Well, I mentioned those live shows. We had written 99 percent of that material, anywhere between 1988 and 1989. We recorded in late ‘89. We record ‘Cowboys From Hell,’ I can almost name the date because it was when Mike Tyson got knocked out, lost for the first time to Buster Douglass, I will never forget it. I almost couldn’t finish the record! [laughs] Anyway … what was the question, man?
What was the fondest memory from that time period?
Ohhhh man! I just gave you the worst memory! [laughs] How did that pop out? [laughs] Well, once again, one of my favorite memories from that record is ‘Primal Concrete Sledge’ coming out of nowhere. Vinnie Paul came up with this awesome drum pattern and me and Darell were just staring at each other saying “Man, that is kickass!” He started looking at his guitar and I was like “Come on! Do something! Do something!” The next thing you know, he just starts chugging and everything just fell together! It really did! That was an awesome, awesome thing. It also shows where we were heading mentally. Just to backtrack one second, like I said, most of stuff was written in ‘88-’89. We were moving forward. So once again, I can’t stress enough how ‘Primal Concrete Sledge’ was that springboard in between ‘Cowboys From Hell’ and ‘Vulgar Display of Power.’
We obviously can’t talk about Pantera without talking about Dimebag Darrell’s untimely passing. It has been five years and you guys are putting together this commemorative release together. It is clear that his death has had a major impact on you. Is it getting any easier for you as time passes?
No. As a matter of fact, in a strange way, you kinda just took the words out of my mouth and asked the right question. No. Every year gets harder. Every year, when the dates roll by it gets harder and this past year has been the hardest year of all. I think initially, the first year, two years … [pauses] I don’t know how long. It was just such a shock. It is very hard to comprehend, but I get it now. I get it now. I understand. Sure, I think about what could be. Yes, I think about Dimebag every day of my life. Every waking day of my life, man. So, no. It doesn’t get any easier.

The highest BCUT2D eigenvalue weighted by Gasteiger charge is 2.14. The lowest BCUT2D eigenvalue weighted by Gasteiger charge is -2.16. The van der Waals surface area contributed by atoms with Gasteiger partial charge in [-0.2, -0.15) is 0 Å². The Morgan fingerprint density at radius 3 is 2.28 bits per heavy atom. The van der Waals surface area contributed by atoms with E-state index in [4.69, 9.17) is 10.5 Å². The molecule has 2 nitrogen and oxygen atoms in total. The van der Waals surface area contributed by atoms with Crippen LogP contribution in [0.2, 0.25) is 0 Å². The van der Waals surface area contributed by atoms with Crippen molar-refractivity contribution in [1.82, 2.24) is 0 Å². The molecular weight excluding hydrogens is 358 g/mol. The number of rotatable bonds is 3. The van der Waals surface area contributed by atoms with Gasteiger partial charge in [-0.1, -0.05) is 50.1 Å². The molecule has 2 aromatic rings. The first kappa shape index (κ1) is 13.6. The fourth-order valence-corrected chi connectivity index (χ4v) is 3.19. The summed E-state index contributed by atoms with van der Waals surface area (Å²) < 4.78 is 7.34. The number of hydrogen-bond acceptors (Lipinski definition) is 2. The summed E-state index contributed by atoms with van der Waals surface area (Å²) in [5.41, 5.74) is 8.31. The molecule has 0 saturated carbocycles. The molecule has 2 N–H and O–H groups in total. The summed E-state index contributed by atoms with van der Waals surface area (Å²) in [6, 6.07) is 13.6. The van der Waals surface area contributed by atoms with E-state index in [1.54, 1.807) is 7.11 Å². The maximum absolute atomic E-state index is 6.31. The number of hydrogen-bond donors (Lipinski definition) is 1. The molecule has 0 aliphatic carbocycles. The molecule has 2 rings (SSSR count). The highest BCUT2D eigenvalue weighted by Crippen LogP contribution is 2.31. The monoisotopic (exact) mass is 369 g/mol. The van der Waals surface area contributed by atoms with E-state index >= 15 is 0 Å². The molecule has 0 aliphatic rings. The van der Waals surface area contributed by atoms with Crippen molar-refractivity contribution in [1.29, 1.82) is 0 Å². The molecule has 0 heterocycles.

You have had a love/hate relationship with the “rock media” for years? What are your thoughts on that part of the industry these days and your relationship with it?
Well, honestly it has a whole lot to do with my attitude. I think for many, many, many years I was a wounded animal lashing out. I was making a lot of mistakes with medication, drugs and alcohol. I was just fucking … [pauses] pardon the F-bomb … but I was just fucking out of my mind and I was really lashing out. After major back surgery, and that is a heck of a struggle, to come back from that both physically and mentally, today I am in a much better place. It is like what I give is what I get back. With the press, when I would fly off at the mouth, the press would eat it alive. Good or bad. I learned that lesson a few different times after being suckered into different confrontational things via different articles or different things in magazines and whatnot. Hence my silence after Dimebag’s passing. There was no way I was ready to have a microphone shoved in my face. That is why I shut myself off for a long while. I have had interviewers, not many, I have definitely had a couple that try to wind me up with questions, that are designed to do just that. But hey man, it is tough to fool the ol’ fat now. You can’t fuck … with me.
What is the biggest misconception about yourself?
[sighs] Where do I start?
You have been working on your autobiography. Is that your way of shedding some light on the man behind the person we see in the limelight?
Sure! That is an interesting thing to bring up. Writing a book is a very interesting process because you get to go through and find out for yourself what fueled the man as a youngster and all the little different things that happened in succession where you put one foot in front of the other and the next thing you know, you are doing the 20-year anniversary of your first record, ya know?! So it’s like “How the heck did I get to be 42 years old?!” It’s a hell of a story.